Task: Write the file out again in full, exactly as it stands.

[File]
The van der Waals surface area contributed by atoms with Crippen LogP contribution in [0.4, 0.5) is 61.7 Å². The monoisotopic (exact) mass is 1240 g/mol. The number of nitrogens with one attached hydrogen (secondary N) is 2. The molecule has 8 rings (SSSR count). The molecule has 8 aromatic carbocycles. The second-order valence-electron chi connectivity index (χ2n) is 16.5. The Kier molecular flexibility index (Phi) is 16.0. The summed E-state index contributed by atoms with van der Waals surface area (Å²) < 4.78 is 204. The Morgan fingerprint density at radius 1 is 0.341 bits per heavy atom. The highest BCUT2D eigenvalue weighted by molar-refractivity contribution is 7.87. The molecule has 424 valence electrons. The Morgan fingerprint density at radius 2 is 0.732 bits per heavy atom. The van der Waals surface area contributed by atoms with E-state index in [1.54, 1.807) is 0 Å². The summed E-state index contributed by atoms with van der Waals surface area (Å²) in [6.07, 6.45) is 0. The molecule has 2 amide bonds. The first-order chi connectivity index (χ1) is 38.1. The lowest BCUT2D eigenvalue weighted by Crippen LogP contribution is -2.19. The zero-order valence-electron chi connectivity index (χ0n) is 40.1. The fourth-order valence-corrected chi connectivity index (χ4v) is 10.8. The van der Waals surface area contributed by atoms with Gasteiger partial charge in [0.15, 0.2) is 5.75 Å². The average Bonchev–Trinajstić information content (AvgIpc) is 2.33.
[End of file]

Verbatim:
The van der Waals surface area contributed by atoms with Crippen LogP contribution in [0.4, 0.5) is 61.7 Å². The monoisotopic (exact) mass is 1240 g/mol. The number of nitrogens with one attached hydrogen (secondary N) is 2. The molecule has 8 rings (SSSR count). The molecule has 8 aromatic carbocycles. The second-order valence-electron chi connectivity index (χ2n) is 16.5. The Kier molecular flexibility index (Phi) is 16.0. The summed E-state index contributed by atoms with van der Waals surface area (Å²) < 4.78 is 204. The Morgan fingerprint density at radius 1 is 0.341 bits per heavy atom. The highest BCUT2D eigenvalue weighted by molar-refractivity contribution is 7.87. The molecule has 424 valence electrons. The Morgan fingerprint density at radius 2 is 0.732 bits per heavy atom. The van der Waals surface area contributed by atoms with E-state index in [1.54, 1.807) is 0 Å². The summed E-state index contributed by atoms with van der Waals surface area (Å²) in [6.07, 6.45) is 0. The molecule has 2 amide bonds. The first-order chi connectivity index (χ1) is 38.1. The lowest BCUT2D eigenvalue weighted by Crippen LogP contribution is -2.19. The zero-order valence-electron chi connectivity index (χ0n) is 40.1. The fourth-order valence-corrected chi connectivity index (χ4v) is 10.8. The van der Waals surface area contributed by atoms with Gasteiger partial charge in [0.15, 0.2) is 5.75 Å². The average Bonchev–Trinajstić information content (AvgIpc) is 2.33.